To identify unresolved MVR events, we took advantage of the quantal nature of vesicular release to distinguish MVR from UVR events based on amplitude (Balaji and Ryan, 2007; Leitz and Kavalali, 2011). At 2 mM extracellular Ca+2 and at 37°C, over 90% of the events in hippocampal neurons are UVR (Leitz and Kavalali, 2011; Maschi and Klyachko, 2017). Thus, we analyzed individually each synaptic bouton with a minimum of five fusion events to determine the mean and intrasynaptic variability (standard deviation) of quantal event amplitude. We then set the threshold for MVR event detection at two standard deviations above the mean quantal event amplitude for that bouton (Figure 2A,B). On the basis of this analysis, we estimated that in our studies, MVR events represent ~9% of all release events. Of these events, we were able to robustly identify ~50% as MVR based solely on their amplitude (Figure 2B). This approach does not rely on spatial information, and thus is complementary to the mixture-model fitting approach that we used above; the MVR event populations that were identified by these two approaches are partially overlapping (~20%; data not shown).

Spatiotemporal features of resolved MVR events generalize to unresolved MVR events.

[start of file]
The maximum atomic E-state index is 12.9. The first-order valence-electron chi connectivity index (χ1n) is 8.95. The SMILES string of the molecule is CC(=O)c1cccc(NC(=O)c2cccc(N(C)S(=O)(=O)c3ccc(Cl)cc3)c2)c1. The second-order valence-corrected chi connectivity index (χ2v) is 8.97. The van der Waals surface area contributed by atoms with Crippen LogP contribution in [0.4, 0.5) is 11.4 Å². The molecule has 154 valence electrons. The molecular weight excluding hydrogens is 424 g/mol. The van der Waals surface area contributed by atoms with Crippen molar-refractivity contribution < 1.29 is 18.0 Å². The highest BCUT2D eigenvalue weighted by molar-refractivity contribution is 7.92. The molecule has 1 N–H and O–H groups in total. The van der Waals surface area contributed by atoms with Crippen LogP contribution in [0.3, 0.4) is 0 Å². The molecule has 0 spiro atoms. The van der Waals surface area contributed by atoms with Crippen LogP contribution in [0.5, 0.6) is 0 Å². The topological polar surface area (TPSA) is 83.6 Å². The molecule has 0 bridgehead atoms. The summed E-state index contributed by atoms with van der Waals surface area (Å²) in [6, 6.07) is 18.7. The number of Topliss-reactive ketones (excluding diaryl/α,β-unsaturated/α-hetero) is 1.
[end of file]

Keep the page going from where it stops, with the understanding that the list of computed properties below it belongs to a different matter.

(A) MVR (red) and UVR (black) events were separated on the basis of the event amplitude. Examples of an identified resolved MVR event (top) and two unresolved MVR events (middle and bottom) are shown with corresponding images. (B) An intensity histogram for all detected events from panel (A) reflects the quantal nature of fusion events. Gaussian fits to the first peak (UVR events, blue) and second peak (MVR events, red) and their relative abundances are shown. (C) Asymmetry analysis of unresolved MVR events vs UVR events. The asymmetry score was calculated using asymmetrical Gaussian fit to the event image to determine maximal (δ1) and minimal (δ2) width (insert). (D) Proportion of unresolved MVR events as a function of asymmetry score, which correlates with intra-event separation distances. (E) Mean distance to the AZ center for unresolved (top) and resolved (bottom) MVR events. Distance was calculated from the peak of the Gaussian fit for unresolved MVR events and from the center of the line connecting two fusions within the resolved MVR events. (F) Probability of overlap of unresolved MVR and UVR events in the same bouton as a function of distance to the AZ center. Event overlap was determined using proximity analysis with a radius of 25 nm. Only more symmetrical MVR events (asymmetry score <0.5) were included in this analysis. Points represent the proportion of MVR events within a given distance band that overlapped with UVR events. Pie chart: proportion of unresolved MVR events that overlap or not with UVR events during the observation period. N = 151 (UVR) and 144 (MVR) events, 90 dishes from 11 independent cultures. *** p<0.001; Two-sample KS-test (C).